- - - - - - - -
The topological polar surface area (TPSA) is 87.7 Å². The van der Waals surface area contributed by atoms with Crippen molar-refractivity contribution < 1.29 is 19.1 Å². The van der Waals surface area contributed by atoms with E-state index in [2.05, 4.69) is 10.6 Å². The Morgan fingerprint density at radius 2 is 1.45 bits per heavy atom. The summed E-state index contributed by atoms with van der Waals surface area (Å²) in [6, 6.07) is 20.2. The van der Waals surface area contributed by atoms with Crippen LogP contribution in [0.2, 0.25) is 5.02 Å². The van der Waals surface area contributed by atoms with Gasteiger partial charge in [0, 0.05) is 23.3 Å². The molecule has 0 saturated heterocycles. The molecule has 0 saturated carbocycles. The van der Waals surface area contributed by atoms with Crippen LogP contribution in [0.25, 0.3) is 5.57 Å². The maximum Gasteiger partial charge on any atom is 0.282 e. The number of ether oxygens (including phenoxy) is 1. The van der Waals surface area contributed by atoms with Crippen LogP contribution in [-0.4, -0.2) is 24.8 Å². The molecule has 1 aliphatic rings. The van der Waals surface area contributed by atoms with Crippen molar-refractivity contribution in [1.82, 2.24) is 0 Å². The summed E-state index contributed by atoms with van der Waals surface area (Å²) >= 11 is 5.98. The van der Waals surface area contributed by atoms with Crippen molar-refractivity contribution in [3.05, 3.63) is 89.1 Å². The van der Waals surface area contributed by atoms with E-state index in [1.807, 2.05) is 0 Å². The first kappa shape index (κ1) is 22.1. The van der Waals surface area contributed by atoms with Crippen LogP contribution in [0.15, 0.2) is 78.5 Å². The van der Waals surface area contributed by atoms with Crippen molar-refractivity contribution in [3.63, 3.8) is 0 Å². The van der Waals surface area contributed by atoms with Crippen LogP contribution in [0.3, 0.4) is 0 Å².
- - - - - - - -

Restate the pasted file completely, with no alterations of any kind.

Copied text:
The topological polar surface area (TPSA) is 87.7 Å². The van der Waals surface area contributed by atoms with Crippen molar-refractivity contribution < 1.29 is 19.1 Å². The van der Waals surface area contributed by atoms with E-state index in [2.05, 4.69) is 10.6 Å². The Morgan fingerprint density at radius 2 is 1.45 bits per heavy atom. The summed E-state index contributed by atoms with van der Waals surface area (Å²) in [6, 6.07) is 20.2. The van der Waals surface area contributed by atoms with Crippen LogP contribution in [0.2, 0.25) is 5.02 Å². The van der Waals surface area contributed by atoms with Gasteiger partial charge in [0, 0.05) is 23.3 Å². The molecule has 0 saturated heterocycles. The molecule has 0 saturated carbocycles. The van der Waals surface area contributed by atoms with Crippen LogP contribution in [0.25, 0.3) is 5.57 Å². The maximum Gasteiger partial charge on any atom is 0.282 e. The number of ether oxygens (including phenoxy) is 1. The van der Waals surface area contributed by atoms with Crippen LogP contribution in [-0.4, -0.2) is 24.8 Å². The molecule has 1 aliphatic rings. The van der Waals surface area contributed by atoms with Crippen molar-refractivity contribution in [1.82, 2.24) is 0 Å². The summed E-state index contributed by atoms with van der Waals surface area (Å²) >= 11 is 5.98. The van der Waals surface area contributed by atoms with Crippen molar-refractivity contribution in [3.05, 3.63) is 89.1 Å². The van der Waals surface area contributed by atoms with E-state index in [1.807, 2.05) is 0 Å². The first kappa shape index (κ1) is 22.1. The van der Waals surface area contributed by atoms with Crippen LogP contribution in [0.15, 0.2) is 78.5 Å². The van der Waals surface area contributed by atoms with Crippen molar-refractivity contribution in [3.63, 3.8) is 0 Å². The van der Waals surface area contributed by atoms with Crippen LogP contribution in [0.3, 0.4) is 0 Å².